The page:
How to Lobby for Your Cause

By: BECK, Gail

Beginning Phase

  • Introduce your organization
  • Explain its mission, goals and objectives
  • Introduce and explain the issues you wish to discuss
  • Talk about your patients using examples to illustrate problems and solutions
  • Talk about solutions that are feasible
  • Offer your expertise whenever needed or whenever it might be needed
  • Be sincere and passionate without being emotional
  • Take notes! Decide ahead of time who of your group will be note taker

What Legislators Want

  • To be well-informed about local events/situation
  • Reliable contacts for information about their constituency
  • To be acknowledged for positive political action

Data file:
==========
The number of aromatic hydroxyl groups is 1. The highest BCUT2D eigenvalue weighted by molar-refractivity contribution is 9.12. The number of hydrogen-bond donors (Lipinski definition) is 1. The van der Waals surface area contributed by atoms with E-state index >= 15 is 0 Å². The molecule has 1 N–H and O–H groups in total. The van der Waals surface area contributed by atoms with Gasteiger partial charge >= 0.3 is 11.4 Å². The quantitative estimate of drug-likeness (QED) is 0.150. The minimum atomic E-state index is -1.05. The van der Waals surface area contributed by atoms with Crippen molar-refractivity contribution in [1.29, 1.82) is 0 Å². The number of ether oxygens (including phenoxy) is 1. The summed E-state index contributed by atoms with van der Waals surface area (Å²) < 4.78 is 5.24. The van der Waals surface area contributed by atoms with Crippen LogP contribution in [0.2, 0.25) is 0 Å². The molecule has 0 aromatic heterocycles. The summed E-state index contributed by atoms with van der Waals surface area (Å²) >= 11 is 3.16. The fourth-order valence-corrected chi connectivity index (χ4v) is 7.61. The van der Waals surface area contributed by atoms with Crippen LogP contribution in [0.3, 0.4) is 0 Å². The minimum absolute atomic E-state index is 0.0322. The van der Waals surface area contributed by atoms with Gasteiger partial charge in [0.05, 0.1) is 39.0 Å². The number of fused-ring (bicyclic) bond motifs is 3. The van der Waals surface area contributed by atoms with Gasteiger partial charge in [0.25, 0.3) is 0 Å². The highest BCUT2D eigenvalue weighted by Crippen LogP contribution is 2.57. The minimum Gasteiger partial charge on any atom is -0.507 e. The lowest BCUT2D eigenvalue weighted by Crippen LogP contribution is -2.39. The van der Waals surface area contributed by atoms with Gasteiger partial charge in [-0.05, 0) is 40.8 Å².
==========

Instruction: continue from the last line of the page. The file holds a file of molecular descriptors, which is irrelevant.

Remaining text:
What Legislators do Not Want

  • To be talked down to or belittled
  • To have his or her time wasted
  • To hear repetitive versions of the same argument
  • To be part of an emotional display of anger

Final Tips

  • Be on time for the meeting
  • Do not take more time for the meeting unless it is available
  • Answer questions honestly. If you do not have an answer, offer to get back to an assistant with the information
  • Be a good listener
  • Ask good questions that will keep your agenda in focus
  • Plan a condensed version of your presentation in case the meeting time is shortened
  • Be flexible
  • Prepare an information package of handouts including a one-page summary of your main points in large print. Have enough handouts for participants in your group, the legislator, and his or her assistants.
  • Bring a camera and take pictures for your newsletter.
  • Follow up with a letter of thanks and a copy of your newsletter with the photo and report of your visit.
  • Small gifts with the logo of your organization are often appreciated

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